|Publication number||US6745401 B1|
|Application number||US 10/037,364|
|Publication date||Jun 8, 2004|
|Filing date||Jan 4, 2002|
|Priority date||Jan 4, 2002|
|Publication number||037364, 10037364, US 6745401 B1, US 6745401B1, US-B1-6745401, US6745401 B1, US6745401B1|
|Original Assignee||Steve David|
|Export Citation||BiBTeX, EndNote, RefMan|
|Patent Citations (7), Referenced by (10), Classifications (11), Legal Events (3)|
|External Links: USPTO, USPTO Assignment, Espacenet|
1. Field of the Invention
The present invention generally relates to waders and, in particular, to a wader having a leg insulator capable of being removed while a user is wearing the wader.
2. Related Art
Waders are typically used to enable fishermen, hunters, and the like to wade through water, such as streams or rivers, for example. A wader is a garment that is worn around a user's feet and legs. Many waders also cover the user's waist and a portion of the user's chest. Waders are typically comprised of waterproof material and isolate the user from surrounding water in order to keep the user dry as he or she wades through the water.
Although waders provide some thermal insulation, user's typically must wear additional garments in order to stay warm especially during early morning hours before or just after the Sun has risen. However, as the Sun rises and begins to warm the environment, a user may desire to shed some of the garments being worn for thermal insulation. In order to shed such garments, the user typically must shed his or her wader first. After removing one or more garments, the user may again don the wader and continue his or her activities. Unfortunately, waders are relatively burdensome to remove and don. Thus, a user often must choose between enduring uncomfortable temperatures or enduring the burdens of removing and donning the wader that he or she is wearing.
The present invention overcomes the inadequacies and deficiencies of the prior art as discussed hereinbefore. Generally, the present invention provides a wader that enables a user to easily and conveniently change the amount of thermal insulation provided to his or her legs.
A wader in accordance with the present invention includes a wader leg and a leg insulator. The leg insulator is placed in contact with the wader leg and provides thermal insulation for a user's leg when the user is wearing the wader. However, the leg insulator can be easily and conveniently removed from the wader leg while the user's leg is positioned within the wader leg. Therefore, it is not necessary for the user to remove the wader in order to reduce the amount of thermal insulation provided to his or her leg.
The present invention can also be viewed as providing a method for enabling a user to easily and conveniently change the amount of thermal insulation provided to his or her legs. The method can be broadly conceptualized by the following steps: providing a wader, the wader having a wader leg; contacting the wader with a leg insulator; inserting a user's leg into the wader leg; positioning the leg insulator such that the leg insulator thermally insulates the user's leg when the user's leg is inserted into the wader leg; and removing the leg insulator from the wader leg while the user's leg is inserted into the wader leg.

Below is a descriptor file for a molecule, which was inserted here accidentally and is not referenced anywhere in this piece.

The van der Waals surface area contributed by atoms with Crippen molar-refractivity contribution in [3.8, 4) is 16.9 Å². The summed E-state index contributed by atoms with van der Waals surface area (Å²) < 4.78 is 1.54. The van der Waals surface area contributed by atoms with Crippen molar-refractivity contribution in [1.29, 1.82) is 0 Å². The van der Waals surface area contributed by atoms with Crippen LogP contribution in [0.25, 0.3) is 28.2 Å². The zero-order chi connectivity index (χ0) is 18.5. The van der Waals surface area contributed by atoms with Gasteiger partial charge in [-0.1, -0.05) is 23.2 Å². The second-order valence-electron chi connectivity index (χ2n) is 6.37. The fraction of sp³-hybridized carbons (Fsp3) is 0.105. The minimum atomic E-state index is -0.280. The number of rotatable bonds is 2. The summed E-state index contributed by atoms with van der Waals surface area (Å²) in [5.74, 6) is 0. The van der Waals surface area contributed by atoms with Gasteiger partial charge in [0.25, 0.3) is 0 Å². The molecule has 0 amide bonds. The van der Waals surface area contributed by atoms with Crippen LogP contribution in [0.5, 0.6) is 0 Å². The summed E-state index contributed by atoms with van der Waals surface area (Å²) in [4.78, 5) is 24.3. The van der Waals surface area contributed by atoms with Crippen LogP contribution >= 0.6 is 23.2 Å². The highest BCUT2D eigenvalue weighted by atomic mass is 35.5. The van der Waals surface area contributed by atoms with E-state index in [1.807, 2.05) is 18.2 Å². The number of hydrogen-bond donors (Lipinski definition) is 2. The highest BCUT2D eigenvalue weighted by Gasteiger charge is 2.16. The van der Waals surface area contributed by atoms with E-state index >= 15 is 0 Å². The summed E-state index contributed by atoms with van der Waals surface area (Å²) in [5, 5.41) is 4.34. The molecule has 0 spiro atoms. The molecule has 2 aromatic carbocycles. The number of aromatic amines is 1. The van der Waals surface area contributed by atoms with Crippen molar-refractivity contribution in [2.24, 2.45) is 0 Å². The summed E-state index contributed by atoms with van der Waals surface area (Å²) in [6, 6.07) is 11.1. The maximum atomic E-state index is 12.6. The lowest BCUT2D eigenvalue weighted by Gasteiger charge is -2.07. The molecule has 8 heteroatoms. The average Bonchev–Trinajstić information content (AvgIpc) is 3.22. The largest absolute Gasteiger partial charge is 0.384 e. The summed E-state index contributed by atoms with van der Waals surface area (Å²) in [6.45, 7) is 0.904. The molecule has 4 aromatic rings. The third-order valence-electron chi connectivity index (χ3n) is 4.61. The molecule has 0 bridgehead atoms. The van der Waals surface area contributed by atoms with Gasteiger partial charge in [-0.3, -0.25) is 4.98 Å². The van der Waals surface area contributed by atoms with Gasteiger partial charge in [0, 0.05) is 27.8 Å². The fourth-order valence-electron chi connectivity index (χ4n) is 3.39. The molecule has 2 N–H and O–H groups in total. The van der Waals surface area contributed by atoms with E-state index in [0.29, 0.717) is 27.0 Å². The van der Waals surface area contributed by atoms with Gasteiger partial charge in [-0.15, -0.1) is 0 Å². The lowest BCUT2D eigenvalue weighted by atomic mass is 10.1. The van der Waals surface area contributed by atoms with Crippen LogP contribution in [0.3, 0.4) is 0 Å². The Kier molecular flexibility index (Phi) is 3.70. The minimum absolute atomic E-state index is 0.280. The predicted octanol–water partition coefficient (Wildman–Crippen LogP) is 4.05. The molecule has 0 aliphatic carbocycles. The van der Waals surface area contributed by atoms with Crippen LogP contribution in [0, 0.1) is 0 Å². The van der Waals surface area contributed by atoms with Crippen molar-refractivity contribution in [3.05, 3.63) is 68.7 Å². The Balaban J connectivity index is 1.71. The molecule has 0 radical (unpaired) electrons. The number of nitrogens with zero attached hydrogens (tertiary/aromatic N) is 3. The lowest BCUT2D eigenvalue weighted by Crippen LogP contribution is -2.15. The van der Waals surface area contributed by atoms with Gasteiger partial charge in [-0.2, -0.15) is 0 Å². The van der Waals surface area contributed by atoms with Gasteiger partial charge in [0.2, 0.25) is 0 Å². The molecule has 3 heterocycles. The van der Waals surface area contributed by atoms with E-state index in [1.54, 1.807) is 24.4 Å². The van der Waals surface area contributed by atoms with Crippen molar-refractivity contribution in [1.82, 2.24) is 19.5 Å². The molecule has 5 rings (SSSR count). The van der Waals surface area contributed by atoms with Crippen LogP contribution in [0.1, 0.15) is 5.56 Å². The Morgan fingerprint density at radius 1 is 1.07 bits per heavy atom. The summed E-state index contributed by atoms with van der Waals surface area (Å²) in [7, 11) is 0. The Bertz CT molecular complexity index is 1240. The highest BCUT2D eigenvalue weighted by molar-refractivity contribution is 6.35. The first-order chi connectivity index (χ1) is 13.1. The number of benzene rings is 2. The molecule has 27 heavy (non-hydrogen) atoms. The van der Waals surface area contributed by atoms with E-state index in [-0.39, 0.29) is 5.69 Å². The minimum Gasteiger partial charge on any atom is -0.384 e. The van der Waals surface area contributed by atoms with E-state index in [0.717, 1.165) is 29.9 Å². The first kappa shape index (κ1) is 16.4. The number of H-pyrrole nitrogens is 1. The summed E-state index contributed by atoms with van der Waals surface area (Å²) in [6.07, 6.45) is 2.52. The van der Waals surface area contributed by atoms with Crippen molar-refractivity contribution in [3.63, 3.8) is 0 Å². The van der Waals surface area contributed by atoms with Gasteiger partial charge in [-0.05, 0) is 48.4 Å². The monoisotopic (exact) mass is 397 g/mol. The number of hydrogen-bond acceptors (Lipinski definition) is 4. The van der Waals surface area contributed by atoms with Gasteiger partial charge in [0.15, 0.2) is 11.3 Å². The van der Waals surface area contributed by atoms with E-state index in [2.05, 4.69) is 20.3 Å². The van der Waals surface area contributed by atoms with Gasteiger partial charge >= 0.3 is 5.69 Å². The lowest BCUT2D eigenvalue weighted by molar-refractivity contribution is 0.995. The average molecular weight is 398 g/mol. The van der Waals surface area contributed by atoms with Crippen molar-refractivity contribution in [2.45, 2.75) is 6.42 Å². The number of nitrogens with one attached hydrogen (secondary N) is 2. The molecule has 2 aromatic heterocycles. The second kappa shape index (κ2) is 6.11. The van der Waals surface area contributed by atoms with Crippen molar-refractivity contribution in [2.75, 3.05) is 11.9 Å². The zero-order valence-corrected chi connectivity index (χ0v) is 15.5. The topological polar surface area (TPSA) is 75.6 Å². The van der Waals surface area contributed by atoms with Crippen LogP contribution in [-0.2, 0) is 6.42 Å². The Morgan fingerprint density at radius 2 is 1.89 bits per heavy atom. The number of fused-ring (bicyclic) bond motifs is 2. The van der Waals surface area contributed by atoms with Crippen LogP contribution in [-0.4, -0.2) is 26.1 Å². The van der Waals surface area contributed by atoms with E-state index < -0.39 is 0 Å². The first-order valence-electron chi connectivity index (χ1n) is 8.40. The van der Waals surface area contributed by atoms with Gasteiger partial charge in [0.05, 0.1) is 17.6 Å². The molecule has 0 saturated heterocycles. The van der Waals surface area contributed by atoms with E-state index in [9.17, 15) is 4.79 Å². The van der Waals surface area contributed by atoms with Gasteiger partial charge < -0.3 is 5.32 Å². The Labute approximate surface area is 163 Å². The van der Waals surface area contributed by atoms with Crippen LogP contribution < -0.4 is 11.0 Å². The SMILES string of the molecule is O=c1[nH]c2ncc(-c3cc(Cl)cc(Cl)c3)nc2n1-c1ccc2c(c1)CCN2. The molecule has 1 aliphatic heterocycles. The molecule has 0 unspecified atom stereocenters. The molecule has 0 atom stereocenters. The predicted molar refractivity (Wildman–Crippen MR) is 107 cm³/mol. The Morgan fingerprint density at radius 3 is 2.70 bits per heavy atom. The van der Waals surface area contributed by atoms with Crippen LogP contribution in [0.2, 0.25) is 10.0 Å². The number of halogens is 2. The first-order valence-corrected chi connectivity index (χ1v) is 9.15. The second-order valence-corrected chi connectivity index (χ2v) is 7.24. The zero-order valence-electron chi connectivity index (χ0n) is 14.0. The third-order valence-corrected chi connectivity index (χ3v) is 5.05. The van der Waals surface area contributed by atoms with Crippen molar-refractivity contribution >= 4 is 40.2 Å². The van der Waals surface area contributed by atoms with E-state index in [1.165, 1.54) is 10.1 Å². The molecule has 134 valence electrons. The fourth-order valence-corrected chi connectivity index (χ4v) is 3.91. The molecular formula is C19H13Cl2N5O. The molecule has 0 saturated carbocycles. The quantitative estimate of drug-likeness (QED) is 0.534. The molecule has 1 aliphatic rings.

Various features and advantages of the present invention will become apparent to one skilled in the art upon examination of the following detailed description, when read in conjunction with the accompanying drawings. It is intended that all such features and advantages be included herein within the scope of the present invention and protected by the claims.
The invention can be better understood with reference to the following drawings. The elements of the drawings are not necessarily to scale relative to each other, emphasis instead being placed upon clearly illustrating the principles of the invention. Furthermore, like reference numerals designate corresponding parts throughout the several views.
FIG. 1 is a diagram illustrating a wader in accordance with the prior art.
FIG. 2 is a diagram illustrating an exemplary wader in accordance with a preferred embodiment of the present invention.
FIG. 3 is a diagram illustrating a three-dimensional view of a leg insulator depicted in FIG. 2.
FIG. 4 is a diagram illustrating a top view of the wader depicted in FIG. 2.
FIG. 5 is a diagram illustrating a wader in accordance with another embodiment of the present invention.
FIG. 6 is a diagram illustrating a top view of a wader leg depicted in FIG. 5.
FIG. 1 depicts a conventional wader 15. The wader 15 shown by FIG. 1 covers a user's body from his or her chest to his or her feet and is supported by a pair of suspenders 17. Furthermore, the wader 15 is comprised of waterproof material. Therefore, the user may wade into water up to his or her chest with the wader 15 isolating the user's body from the water.
The water that the user wades through is typically cold, and the user may desire to have his or her legs thermally insulated, to a degree, from the cold water. The portions of the wader 15 covering the user's legs provide some thermal insulation. Note that the portions of the wader 15 covering the user's legs will be referred to hereafter as “wader legs 19.” However, the amount of thermal insulation desired may change depending on environmental conditions, which often vary. Thus, the wader legs 19 are not typically designed to provide significant thermal insulation allowing the user to control the amount of thermal insulation between the water and his or her legs by wearing garments (e.g., pants) of his or her choosing underneath the wader legs 19.